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Book 1 in the Haunted Vintage Mystery series!
Cookie Chanel has a passion for fashion—and a murder mystery to solve!
Cookie Chanel has opened her own vintage clothing boutique, It’s Vintage, Y’All, in the charming town of Sugar Creek, Georgia. Always on the lookout for stylish second-hand steals, she attends the estate sale of deceased socialite Charlotte Meadows. But she gets a lot more than she bargained for when Charlotte’s ghost appears before her—offering fashion advice and begging Cookie to find out who murdered her.
As the persistent poltergeist tags along and a possibly psychic pussycat moves into the shop, Cookie sorts through racks of suspects to see who may be hiding some skeletons in the closet. Do a clothing store owner and a disembodied socialite have a ghost of a chance of collaring a killer—or will Cookie’s life be the next one hanging by a thread?
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By Linda Langford"Chatting About Cozies"
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For my Whodunit Wednesday regulars...
Sherman has asked me to inform you that he has been called in by Scotland Yard to collaborate on a very important case.
He wants to assure you that he has left you in very good hands with his esteemed colleague
Thomas P. Stanwick
Thomas graduated with high honors from Dartmouth College as a philosophy major and studied logic and history at Cambridge University.
He now lives alone (with a pet Labrador) in a bungalow in the New England town of Bakerville.
THE CASE OF THE WELLS FARGO MONEY
The daring theft of half a million dollars from a Wells Fargo armored truck captured the imagination of the entire Royston area. As the Royston Gazette excitedly summarized it, the truck had just been loaded with cash from the First National Bank on the afternoon of June 4 when two or three men appeared, overpowered the guards, piled the money into a pickup truck, and disappeared---all in less than five minutes.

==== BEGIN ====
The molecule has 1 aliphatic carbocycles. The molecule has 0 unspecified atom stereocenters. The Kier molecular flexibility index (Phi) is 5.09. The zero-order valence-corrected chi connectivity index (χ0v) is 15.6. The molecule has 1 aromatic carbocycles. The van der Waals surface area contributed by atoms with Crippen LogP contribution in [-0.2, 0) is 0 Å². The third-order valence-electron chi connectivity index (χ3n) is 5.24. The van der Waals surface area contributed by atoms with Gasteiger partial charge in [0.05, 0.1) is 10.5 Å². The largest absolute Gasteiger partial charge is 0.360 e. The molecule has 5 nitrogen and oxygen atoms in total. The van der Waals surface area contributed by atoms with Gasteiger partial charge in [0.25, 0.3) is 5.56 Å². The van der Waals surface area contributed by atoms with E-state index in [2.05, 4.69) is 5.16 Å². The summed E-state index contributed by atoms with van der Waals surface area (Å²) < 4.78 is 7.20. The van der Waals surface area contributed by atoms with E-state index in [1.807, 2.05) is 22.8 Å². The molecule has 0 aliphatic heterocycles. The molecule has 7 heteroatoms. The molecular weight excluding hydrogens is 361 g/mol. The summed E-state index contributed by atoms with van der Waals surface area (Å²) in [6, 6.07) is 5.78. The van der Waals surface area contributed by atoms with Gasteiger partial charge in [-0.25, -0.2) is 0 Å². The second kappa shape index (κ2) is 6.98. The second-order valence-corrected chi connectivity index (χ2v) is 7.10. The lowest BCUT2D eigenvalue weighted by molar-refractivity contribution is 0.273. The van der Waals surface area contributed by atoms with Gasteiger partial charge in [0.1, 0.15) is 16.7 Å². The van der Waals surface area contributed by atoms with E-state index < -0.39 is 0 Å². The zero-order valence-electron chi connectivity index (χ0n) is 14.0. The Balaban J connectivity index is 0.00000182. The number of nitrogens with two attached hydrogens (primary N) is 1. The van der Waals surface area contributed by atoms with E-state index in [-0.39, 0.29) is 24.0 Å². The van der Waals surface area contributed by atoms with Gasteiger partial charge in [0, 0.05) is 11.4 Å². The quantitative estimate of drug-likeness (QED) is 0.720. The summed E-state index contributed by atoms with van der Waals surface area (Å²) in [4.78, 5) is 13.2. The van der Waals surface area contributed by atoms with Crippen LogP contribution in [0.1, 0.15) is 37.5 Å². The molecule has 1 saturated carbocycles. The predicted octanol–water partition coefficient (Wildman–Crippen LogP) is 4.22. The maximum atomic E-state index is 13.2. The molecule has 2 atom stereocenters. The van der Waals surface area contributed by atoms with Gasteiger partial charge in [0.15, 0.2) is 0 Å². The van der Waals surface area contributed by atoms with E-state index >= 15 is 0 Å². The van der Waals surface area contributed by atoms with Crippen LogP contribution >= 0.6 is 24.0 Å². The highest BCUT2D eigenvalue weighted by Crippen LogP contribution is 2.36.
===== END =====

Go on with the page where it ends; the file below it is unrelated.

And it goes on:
The investigation was placed in the hands of Inspector Matthew Walker. His skillful inquiries led the police to three men who often worked together and were suspected of several lesser robberies.
Some 10 miles from the city, in the little town of Baskerville, Thomas P. Stanwick, the amateur logician, pushed aside a postal chess analysis and admitted the inspector to his bungalow.
"I'm delighted to see you, Matt," said Stanwick as they seated themselves in the living room. "I hear you've been doing fine work on the Wells Fargo case."
"Thanks, Tom." Walker smiled wearily. "All the public attention has put a lot of pressure on us to solve it and, if possible, recover the money."
"I've also heard you have some suspects under surveillance."
"That's right. This is strictly confidential, of course." Walker leaned forward in his armchair. "We have conclusive evidence that Charles Acker, Bull Barrington, and Adam Crowley organized the job, and at least two of the actually carried it out. We've been monitoring their communications, hoping to get more information. The money has been hidden, and not all three of them know where it is. It would aid us enormously to find out who knows it's location."
"To complicate matters, at least one of them communicates by a 'lying code', in which everything he says is false. The others speak truthfully. We don't know which is which."
Stanwick idly twisted the tip of his mustache and chuckled.
"Quite a problem. Can I help?"
"I hope so." Walker flipped open his notebook. "These are the only helpful statements we've been able to intercept that might tell us who's lying and who knows where the money is:
Acker: Barrington is using the lying code, and I know where the money is.
Barrington: Acker was out of town at the times of the robbery.
Crowley: Acker was in town at the time of the robbery if and only if he knows where the money is.
Barrington: I don't use the lying code.
Acker: Either I was in town at the time of the robbery or Crowley does not use the lying code.
Crowley: Not all of us use the lying code. I don't know where the money is.
"As you see, it's a bit of a tangle," Walker concluded.
Stanwick took and studied the notebook for a few minutes, and then handed it back.
"My dinner's almost ready," he said, standing up. "Pot roast, potatoes, and peas. Since you'll be working late anyway, I hope you can stay long enough to join me. In the meantime, I'll be glad to tell you who is lying, and at least one man who knows where the money is."
Who is lying?
Who knows where the money is?
Is your head spinning as fast as mine?
The Whodunit solution will be posted on tomorrow's blog .
I want to thank Rose Pressey for hosting this week's Whodunit Wednesday.
Learn more about Rose Pressey.
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